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Scantly the warlord thus clothed had his gromes,
When aged Raymond to his presence comes.
And furnished to us when he the man beheld,
By his attire his secret thought he guessed,
"Where is," quoth he, "your sure and tty shield?
Your helm, your hauberk strong? where all the rest?
Why be you half disarmed? why to the field
Approach you in these weak defences dressed?
I see this day you mean a course to run,
Wherein may peril much, small praise be won.
"Alas, do you that idle prise expect,
To set first foot this conquered wall above?
Of less account some knight thereto object
Whose loss so great and harmful cannot prove;
My lord, your life with greater care protect,
And love yourself because all us you love,
Your happy life is spirit, soul, and breath
Of all this camp, preserve it then from death."
To this he answered thus, "You know," he said,
"In Clarimont by mighty Urban's hand
When I was girded with this noble blade,
For Christ's true faith to fight in every land,
To God even then a secret vow I made,
Not as a captain here this day to stand
And give directions, but with shield and sword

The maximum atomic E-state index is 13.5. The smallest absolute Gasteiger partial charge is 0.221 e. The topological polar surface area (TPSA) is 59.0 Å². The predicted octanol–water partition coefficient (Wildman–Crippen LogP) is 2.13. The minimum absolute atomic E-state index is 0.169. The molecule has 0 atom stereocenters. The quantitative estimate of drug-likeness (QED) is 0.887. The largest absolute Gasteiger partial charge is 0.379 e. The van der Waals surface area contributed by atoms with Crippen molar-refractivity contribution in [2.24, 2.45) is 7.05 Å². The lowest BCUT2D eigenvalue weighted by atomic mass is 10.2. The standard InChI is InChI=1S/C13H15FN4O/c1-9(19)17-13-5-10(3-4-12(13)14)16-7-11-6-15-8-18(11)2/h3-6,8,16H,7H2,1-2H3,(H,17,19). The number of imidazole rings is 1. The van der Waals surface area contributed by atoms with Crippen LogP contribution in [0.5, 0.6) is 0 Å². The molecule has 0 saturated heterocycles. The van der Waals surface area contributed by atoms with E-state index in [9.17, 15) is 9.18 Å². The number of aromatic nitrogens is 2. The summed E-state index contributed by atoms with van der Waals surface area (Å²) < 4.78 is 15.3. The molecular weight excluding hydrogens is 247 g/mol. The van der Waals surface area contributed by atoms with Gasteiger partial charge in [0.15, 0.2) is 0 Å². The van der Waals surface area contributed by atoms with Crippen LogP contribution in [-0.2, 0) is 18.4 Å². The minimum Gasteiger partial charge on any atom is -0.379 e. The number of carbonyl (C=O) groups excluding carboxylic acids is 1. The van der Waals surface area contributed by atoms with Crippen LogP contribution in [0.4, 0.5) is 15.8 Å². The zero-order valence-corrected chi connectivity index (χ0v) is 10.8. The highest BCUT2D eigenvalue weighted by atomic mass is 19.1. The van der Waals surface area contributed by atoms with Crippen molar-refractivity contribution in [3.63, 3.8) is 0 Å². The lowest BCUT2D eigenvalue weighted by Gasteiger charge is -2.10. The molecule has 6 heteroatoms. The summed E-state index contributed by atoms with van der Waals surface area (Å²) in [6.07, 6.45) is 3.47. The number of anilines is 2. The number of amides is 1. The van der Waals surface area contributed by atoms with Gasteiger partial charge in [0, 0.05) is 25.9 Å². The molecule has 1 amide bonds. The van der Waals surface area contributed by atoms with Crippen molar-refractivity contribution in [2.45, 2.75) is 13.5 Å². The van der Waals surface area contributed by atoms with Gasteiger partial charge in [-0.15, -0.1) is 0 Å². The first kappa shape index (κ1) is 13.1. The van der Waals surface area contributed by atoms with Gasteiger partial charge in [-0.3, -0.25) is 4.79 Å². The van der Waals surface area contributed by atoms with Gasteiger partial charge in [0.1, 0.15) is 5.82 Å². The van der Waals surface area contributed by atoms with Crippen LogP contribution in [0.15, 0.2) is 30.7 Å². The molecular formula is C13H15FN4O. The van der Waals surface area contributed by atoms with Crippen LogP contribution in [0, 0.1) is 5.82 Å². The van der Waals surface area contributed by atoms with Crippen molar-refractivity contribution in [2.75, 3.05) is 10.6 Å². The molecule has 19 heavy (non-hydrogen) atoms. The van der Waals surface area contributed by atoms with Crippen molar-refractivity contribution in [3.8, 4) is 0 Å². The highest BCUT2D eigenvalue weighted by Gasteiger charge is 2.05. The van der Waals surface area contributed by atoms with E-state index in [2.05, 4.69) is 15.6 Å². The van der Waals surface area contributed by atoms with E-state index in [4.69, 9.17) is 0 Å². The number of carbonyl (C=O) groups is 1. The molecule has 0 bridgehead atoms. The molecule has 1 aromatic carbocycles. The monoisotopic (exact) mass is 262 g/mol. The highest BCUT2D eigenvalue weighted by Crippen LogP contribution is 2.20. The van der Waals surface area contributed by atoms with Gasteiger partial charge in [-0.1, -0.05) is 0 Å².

To fight, to win, or die for Christ my Lord.
"When all this camp in battle strong shall be
Ordained and ordered, well disposed all,
And all things done which to the high degree
And sacred place I hold belongen shall;
Then reason is it, nor dissuade thou me,
That I likewise assault this sacred wall,
Lest from my vow to God late made I swerve:
He shall this life defend, keep and preserve."
Thus he concludes, and every hardy knight
His sample followed, and his brethren twain,
The other princes put on harness light,
As footmen use: but all the Pagan train
Toward that side bent their defensive might
Which lies exposed to view of Charles's wain
And Zephy' sweet blasts, for on that part
The town was weakest, both by side and art.
On all parts else the fort was strong by site,
With mighty hills defenced from foreign rage,
And to this part the tyrant gan unite
His subjects born and bands that serve for wage,
From this exploit he spared nor great nor lite,
The aged men, and boys of tender age,
To fire of angry war still brought new fuel,
Stones, darts, lime, brimstone and bitumen cruel.
All full of arms and weapons was the wall,
Under whose basis that fair plain doth run,
There stood the Soldan like a giant tall,
So stood at Rhodes the Coloss of the sun,
Waist high, Argantes showed himself withal,
At whose stern looks the French to quake begun,
Clorinda on the corner tower alone,
In silver arms like rising Cynthia shone.
Her rattling quiver at her shoulders hung,
Therein a flash of arrows feathered weel.
In her left hand her bow was bended strong,
Therein a shaft headed with mortal steel,
So fit to shoot she singled forth among
Her foes who first her quarries' strength should feel,
So fit to shoot Latona's daughter stood
When Niobe she killed and all her brood.
The aged tyrant tottered on his feet
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